Revolutionising the Way We Power: Portable Energy Harvesting Generators

8 months ago by Emily Gray-Fow

Technologies like wearables and lightweight, powerful sensors are all flying off of the drawing board and onto the street.

Battery technology can’t keep up and this leaves consumers bogged down with portable charge packs and pockets full of wires. We look at a chief solution: portable energy harvesting generators.

So, as the idea of developing better batteries isn’t working fast enough to keep up with the demands of technology (and consumers), what are the alternatives?

Let’s take a look at some of the other battery extending and replacing ideas out there.

 

Harvesting Electricity

Currently, the best way to increase battery life is to find some way to add power during normal use. The development of wireless power transmission is still in its early stages, with existing wireless charging devices still needing to be a few millimetres of a charging pad.

Sadly, remote power transmission—that works from a distance—is still only a future concept.

This means that the best way to add power, without the hassle of having to stop to recharge a device (or carry a portable battery), is through harvesting energy during usage. And while we already see products like backpacks with solar panels that try to bridge this technology gap, they depend on the user being somewhere sunny and keeping the device in the bag. Fine for outdoorsy types, but not so practical on a busy commuter run.

There are, of course, many other methods that have the potential to fill this power supply gap, and using an energy harvesting method does come with its own issues as well. Will the energy being harvested always be present when the device needs to operate? Will it be present regularly enough to charge a small battery? Would a small battery ruin the shape of the final product and make it unwieldy?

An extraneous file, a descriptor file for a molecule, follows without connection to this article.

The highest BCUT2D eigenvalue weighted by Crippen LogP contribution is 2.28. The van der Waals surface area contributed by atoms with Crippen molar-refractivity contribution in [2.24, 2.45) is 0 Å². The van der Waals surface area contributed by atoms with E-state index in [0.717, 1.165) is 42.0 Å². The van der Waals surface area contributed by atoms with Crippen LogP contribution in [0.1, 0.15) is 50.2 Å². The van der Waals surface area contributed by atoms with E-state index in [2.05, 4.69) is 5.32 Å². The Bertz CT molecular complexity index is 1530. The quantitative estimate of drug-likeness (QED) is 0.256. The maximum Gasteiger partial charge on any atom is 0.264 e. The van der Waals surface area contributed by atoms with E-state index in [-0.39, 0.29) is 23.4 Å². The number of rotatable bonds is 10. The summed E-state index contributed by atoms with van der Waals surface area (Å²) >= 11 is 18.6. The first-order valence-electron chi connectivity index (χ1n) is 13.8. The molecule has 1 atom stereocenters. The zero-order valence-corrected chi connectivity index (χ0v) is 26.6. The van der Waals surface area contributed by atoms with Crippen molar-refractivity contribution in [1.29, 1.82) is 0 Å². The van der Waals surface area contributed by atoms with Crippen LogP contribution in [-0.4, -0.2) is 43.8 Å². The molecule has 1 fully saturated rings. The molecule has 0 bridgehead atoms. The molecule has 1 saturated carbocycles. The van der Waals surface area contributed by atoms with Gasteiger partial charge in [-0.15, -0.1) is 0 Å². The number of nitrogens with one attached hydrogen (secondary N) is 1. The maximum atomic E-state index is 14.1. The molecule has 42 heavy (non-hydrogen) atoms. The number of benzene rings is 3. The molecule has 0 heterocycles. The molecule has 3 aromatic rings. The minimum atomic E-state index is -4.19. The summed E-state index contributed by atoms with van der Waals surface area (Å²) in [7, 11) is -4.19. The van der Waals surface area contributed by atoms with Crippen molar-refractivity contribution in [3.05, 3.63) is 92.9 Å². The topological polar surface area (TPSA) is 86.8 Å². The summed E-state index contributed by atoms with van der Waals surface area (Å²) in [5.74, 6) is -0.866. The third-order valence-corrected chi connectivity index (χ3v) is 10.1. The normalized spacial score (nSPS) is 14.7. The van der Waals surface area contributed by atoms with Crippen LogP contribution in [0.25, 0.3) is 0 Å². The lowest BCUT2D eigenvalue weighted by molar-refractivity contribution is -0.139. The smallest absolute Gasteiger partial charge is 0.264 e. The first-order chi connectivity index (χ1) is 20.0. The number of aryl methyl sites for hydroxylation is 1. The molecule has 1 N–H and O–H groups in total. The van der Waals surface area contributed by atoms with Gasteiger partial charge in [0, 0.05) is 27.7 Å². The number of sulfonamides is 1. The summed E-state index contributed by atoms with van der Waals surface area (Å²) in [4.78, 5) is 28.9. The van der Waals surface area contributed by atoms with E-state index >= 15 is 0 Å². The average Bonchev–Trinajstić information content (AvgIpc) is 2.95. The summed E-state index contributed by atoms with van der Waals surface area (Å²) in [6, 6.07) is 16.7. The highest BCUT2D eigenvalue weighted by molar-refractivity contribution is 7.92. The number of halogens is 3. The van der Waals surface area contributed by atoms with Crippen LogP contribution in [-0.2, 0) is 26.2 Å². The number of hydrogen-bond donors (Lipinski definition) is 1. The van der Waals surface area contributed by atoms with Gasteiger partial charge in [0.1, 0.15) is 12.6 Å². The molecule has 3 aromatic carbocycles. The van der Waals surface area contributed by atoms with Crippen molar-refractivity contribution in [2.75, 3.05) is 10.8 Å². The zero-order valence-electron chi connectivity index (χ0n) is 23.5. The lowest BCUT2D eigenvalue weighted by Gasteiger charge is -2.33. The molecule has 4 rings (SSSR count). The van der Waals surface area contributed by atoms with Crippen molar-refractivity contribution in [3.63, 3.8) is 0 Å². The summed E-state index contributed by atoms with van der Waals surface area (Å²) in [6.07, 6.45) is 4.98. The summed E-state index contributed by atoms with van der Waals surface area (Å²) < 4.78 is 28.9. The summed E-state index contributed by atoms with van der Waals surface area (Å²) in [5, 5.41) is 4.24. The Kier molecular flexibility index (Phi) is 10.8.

All these questions mark what has held the technology back from taking over the consumer mass market—at least until now.

 

A table explaining power ratings for energy harvesting technologies.

A table listing the various power ratings (units of measurement include milliwatt-second per square centimetre, hertz, and microwatts per square centimetre) that are the results of current energy harvesting technologies. Image Credit: Mouser Electronics.

 

Piezoelectric Energy Harvesting

Energy harvesting using piezoelectric transducers is a relatively mature technology. If you’d like to rely on the piezoelectric effect to generate electrical energy from shocks or vibrations, you can buy piezoelectric generators. The price for these is coming down all the time.

However, the amounts of power that can be harvested using this method are relatively small. Additionally, you have to consider how regular the vibrations needed to power your device are going to be as well.